Home at last: Locked up in Afghanistan, Pakistani journalist wishes never to go back -Pakistan Press Foundation (PPF)

Paksitan Press Foundtion

Home at last: Locked up in Afghanistan, Pakistani journalist wishes never to go back

Pakistan Press Foundation

KARACHI: “I will never go back to Afghanistan,” was the verdict given by Faizullah Khan, the Pakistani journalist, who was recently released from detention in Afghanistan. “The first trip was enough of an experience for me,” he said resolutely.

Clad in a new black kameez shalwar, the reporter however did admit his mistake. His gaze lowered towards the floor, he fervently nodded his head. “Yes, it was my fault. I was travelling without documents and passport,” he paused, before carrying on. “But I had no idea I would be travelling to Afghanistan.”

Back in Pakistan, and sitting comfortably at Karachi Press Club (KPC), Khan has vowed never to go back. A reporter for ARY News, Khan covers the Pakistan Tehreek-e-Insaf and courts and has been in the profession for the last eight years.

In April, he was detained by Afghan authorities and later sentenced by the Jalalabad court for four years for illegally travelling to the neighboring country. On September 28, however, the Afghan court miraculously gave orders for his release.

The TTP assignment

The television journalist said that he was travelling with officials of the Tehreek-e-Taliban Pakistan for an interview. “Those days, negotiations were going on between the government and the TTP. I wanted to interview the TTP leadership on the issue.”

Khan had assumed that he would be meeting them in the tribal areas of Pakistan, and was surprised when the TTP took him to Afghanistan for the interview.

“I had no idea that we were going to Afghanistan because the location was undisclosed. I had no passport with me.”

The first interview took place in TTP’s media cell in Nangarhar, Afghanistan. Done with the interview, Khan was on the way to interview other TTP officials when he was detained at Lalpura Check post by Afghan intelligence officials.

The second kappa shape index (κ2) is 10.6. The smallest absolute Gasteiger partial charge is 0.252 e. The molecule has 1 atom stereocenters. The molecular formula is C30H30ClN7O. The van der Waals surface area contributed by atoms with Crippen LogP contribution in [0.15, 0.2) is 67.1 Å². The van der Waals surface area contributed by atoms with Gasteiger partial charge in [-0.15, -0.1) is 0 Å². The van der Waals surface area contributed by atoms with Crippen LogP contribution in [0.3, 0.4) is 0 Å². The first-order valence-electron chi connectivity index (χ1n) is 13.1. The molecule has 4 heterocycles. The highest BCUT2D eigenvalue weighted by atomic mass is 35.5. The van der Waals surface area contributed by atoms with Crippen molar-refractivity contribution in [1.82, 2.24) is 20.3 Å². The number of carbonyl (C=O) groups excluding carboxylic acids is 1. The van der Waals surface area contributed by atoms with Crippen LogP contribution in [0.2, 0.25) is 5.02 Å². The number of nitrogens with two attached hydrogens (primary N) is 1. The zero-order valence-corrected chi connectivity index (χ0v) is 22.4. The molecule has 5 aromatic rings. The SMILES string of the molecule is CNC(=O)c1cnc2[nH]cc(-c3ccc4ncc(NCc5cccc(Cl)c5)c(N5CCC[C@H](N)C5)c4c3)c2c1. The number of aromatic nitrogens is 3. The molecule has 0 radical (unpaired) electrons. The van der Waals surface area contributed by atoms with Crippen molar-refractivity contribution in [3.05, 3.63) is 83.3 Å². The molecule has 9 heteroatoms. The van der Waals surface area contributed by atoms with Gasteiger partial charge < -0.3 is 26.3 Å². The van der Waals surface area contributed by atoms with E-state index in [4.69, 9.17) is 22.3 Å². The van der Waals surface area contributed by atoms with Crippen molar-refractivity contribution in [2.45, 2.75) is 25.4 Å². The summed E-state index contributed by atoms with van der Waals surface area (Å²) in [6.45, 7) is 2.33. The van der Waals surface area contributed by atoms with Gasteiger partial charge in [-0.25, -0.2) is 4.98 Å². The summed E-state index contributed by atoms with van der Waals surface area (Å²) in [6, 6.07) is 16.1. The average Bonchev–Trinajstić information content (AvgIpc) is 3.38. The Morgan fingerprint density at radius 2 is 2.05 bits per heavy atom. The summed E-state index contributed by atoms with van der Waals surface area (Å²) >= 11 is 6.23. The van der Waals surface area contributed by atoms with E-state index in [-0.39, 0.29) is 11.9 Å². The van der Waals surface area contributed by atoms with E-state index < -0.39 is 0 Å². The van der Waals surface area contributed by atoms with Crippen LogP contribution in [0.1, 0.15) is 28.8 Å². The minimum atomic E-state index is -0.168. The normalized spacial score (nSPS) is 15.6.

“With no travel documents, they thought I was a spy.” And when they saw the interview tapes, Khan said that the intelligence officials were even more perturbed.

“Since the interview had taken place in Afghanistan, the officials said that it was not good for their country’s image as everyone presumes that the TTP is present in Pakistan but at that time, they were present in Afghanistan and I interviewed them there.”

However, the intelligence’s accusation of Khan being a spy was not proved, and the Jalalabad court sentenced him to four years in jail for travelling to Afghanistan illegally.

His laptop, clothes, and interview tapes were confiscated, never to be returned. “There was nothing sensitive in the tapes. But they still kept it.”

Detention

Khan, who was sentenced in July, said that his time in the Nangarhar Jail, housing 2,000 prisoners, was the most difficult. “There were 17 to 18 prisoners staying with me. The officials did not torture me but they said negative things about Pakistan.”

In jail, the prisoners received ‘very bad food’, mostly vegetables. “We used to make our own food but when the Americans and UN officials came for inspection, they would hide our stoves.”

For two months, he slept on the floor and later got a bed when there were fewer prisoners. Khan, who hails from Manshera, says that there were several Pakistanis in the jails, labourers who were travelling without documents and others with ties with the Taliban.

Khan, who once had curly long locks, said that he was most upset when the jail officials shaved his head. “When I came back, my son did not recognise me.”

Home at last

Last Sunday, the journalist and father of four, said he was shocked when he was told he would be released.

“It was Karzai’s last day when I was released. I heard the prosecutor saying that Karzai had ordered my release.”

Khan has a long list of people to thank: journalist bodies, the Pakistani government, the Afghanistan government and even Malala Yousafzai, who rallied for his return home.

“I had lost all hope of being released anytime soon. The intelligence officials had said that I would never be able to see the sun again.”

The journalist, who claims he is mentally exhausted, wants to take a break before getting back to reporting. “I will rest and travel somewhere with my family for some time before coming back on the job again,” he smiled.

Express Tribune